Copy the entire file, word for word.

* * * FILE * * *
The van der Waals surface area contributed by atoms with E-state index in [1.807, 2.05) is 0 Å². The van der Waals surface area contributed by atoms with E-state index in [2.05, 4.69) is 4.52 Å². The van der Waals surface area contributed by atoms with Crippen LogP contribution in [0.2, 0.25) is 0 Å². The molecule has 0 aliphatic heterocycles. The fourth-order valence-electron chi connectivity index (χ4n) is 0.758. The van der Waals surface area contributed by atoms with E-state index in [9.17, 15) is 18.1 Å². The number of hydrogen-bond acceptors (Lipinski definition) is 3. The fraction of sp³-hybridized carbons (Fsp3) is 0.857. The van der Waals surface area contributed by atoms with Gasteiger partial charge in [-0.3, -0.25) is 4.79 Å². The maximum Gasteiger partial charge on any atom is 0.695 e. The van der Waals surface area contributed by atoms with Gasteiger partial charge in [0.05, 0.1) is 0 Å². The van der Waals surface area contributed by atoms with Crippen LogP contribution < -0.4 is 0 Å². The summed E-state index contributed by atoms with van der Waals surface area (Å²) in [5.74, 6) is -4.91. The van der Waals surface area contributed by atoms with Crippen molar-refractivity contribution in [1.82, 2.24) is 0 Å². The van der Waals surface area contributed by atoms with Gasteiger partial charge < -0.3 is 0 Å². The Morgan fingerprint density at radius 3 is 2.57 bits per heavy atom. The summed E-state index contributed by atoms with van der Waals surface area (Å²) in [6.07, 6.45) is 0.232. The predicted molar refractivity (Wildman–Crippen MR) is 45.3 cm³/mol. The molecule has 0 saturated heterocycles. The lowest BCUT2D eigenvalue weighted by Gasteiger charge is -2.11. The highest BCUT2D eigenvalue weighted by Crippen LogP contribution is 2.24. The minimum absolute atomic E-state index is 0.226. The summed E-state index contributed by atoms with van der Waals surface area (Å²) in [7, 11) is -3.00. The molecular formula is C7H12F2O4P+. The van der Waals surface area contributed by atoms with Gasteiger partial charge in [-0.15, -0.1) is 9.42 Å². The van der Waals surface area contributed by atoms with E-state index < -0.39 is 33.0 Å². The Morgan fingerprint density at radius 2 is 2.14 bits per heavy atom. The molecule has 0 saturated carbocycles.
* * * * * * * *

The van der Waals surface area contributed by atoms with E-state index in [1.807, 2.05) is 0 Å². The van der Waals surface area contributed by atoms with E-state index in [2.05, 4.69) is 4.52 Å². The van der Waals surface area contributed by atoms with Crippen LogP contribution in [0.2, 0.25) is 0 Å². The molecule has 0 aliphatic heterocycles. The fourth-order valence-electron chi connectivity index (χ4n) is 0.758. The van der Waals surface area contributed by atoms with E-state index in [9.17, 15) is 18.1 Å². The number of hydrogen-bond acceptors (Lipinski definition) is 3. The fraction of sp³-hybridized carbons (Fsp3) is 0.857. The van der Waals surface area contributed by atoms with Gasteiger partial charge in [-0.3, -0.25) is 4.79 Å². The maximum Gasteiger partial charge on any atom is 0.695 e. The van der Waals surface area contributed by atoms with Gasteiger partial charge in [0.05, 0.1) is 0 Å². The van der Waals surface area contributed by atoms with Crippen LogP contribution < -0.4 is 0 Å². The summed E-state index contributed by atoms with van der Waals surface area (Å²) in [5.74, 6) is -4.91. The van der Waals surface area contributed by atoms with Crippen molar-refractivity contribution in [1.82, 2.24) is 0 Å². The van der Waals surface area contributed by atoms with Gasteiger partial charge < -0.3 is 0 Å². The Morgan fingerprint density at radius 3 is 2.57 bits per heavy atom. The summed E-state index contributed by atoms with van der Waals surface area (Å²) in [6.07, 6.45) is 0.232. The predicted molar refractivity (Wildman–Crippen MR) is 45.3 cm³/mol. The molecule has 0 saturated heterocycles. The lowest BCUT2D eigenvalue weighted by Gasteiger charge is -2.11. The highest BCUT2D eigenvalue weighted by Crippen LogP contribution is 2.24. The minimum absolute atomic E-state index is 0.226. The summed E-state index contributed by atoms with van der Waals surface area (Å²) in [7, 11) is -3.00. The molecular formula is C7H12F2O4P+. The van der Waals surface area contributed by atoms with Gasteiger partial charge in [-0.15, -0.1) is 9.42 Å². The van der Waals surface area contributed by atoms with E-state index < -0.39 is 33.0 Å². The Morgan fingerprint density at radius 2 is 2.14 bits per heavy atom. The molecule has 0 saturated carbocycles.